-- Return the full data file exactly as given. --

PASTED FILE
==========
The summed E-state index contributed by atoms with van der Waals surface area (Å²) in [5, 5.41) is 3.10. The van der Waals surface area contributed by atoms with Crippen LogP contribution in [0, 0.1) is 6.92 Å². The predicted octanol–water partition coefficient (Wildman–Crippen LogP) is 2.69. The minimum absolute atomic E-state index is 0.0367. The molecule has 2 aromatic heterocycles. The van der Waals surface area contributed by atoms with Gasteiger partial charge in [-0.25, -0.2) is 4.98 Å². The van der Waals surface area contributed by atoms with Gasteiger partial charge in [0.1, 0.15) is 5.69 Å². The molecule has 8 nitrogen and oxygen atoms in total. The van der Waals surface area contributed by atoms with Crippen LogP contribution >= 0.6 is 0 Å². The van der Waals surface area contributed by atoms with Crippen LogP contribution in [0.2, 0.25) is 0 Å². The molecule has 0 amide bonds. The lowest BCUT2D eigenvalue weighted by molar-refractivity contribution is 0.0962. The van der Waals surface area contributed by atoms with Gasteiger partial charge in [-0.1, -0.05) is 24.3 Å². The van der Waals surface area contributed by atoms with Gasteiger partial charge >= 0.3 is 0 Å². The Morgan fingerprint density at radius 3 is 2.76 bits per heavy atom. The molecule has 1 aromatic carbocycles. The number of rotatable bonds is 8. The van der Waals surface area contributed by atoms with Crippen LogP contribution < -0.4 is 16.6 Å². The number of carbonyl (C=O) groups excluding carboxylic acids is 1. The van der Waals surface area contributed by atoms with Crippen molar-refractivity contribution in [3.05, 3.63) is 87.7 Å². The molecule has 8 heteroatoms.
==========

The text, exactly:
The summed E-state index contributed by atoms with van der Waals surface area (Å²) in [5, 5.41) is 3.10. The van der Waals surface area contributed by atoms with Crippen LogP contribution in [0, 0.1) is 6.92 Å². The predicted octanol–water partition coefficient (Wildman–Crippen LogP) is 2.69. The minimum absolute atomic E-state index is 0.0367. The molecule has 2 aromatic heterocycles. The van der Waals surface area contributed by atoms with Gasteiger partial charge in [-0.25, -0.2) is 4.98 Å². The van der Waals surface area contributed by atoms with Gasteiger partial charge in [0.1, 0.15) is 5.69 Å². The molecule has 8 nitrogen and oxygen atoms in total. The van der Waals surface area contributed by atoms with Crippen LogP contribution >= 0.6 is 0 Å². The van der Waals surface area contributed by atoms with Crippen LogP contribution in [0.2, 0.25) is 0 Å². The molecule has 0 amide bonds. The lowest BCUT2D eigenvalue weighted by molar-refractivity contribution is 0.0962. The van der Waals surface area contributed by atoms with Gasteiger partial charge in [-0.1, -0.05) is 24.3 Å². The van der Waals surface area contributed by atoms with Gasteiger partial charge >= 0.3 is 0 Å². The Morgan fingerprint density at radius 3 is 2.76 bits per heavy atom. The molecule has 1 aromatic carbocycles. The number of rotatable bonds is 8. The van der Waals surface area contributed by atoms with Crippen LogP contribution < -0.4 is 16.6 Å². The number of carbonyl (C=O) groups excluding carboxylic acids is 1. The van der Waals surface area contributed by atoms with Crippen molar-refractivity contribution in [3.05, 3.63) is 87.7 Å². The molecule has 8 heteroatoms.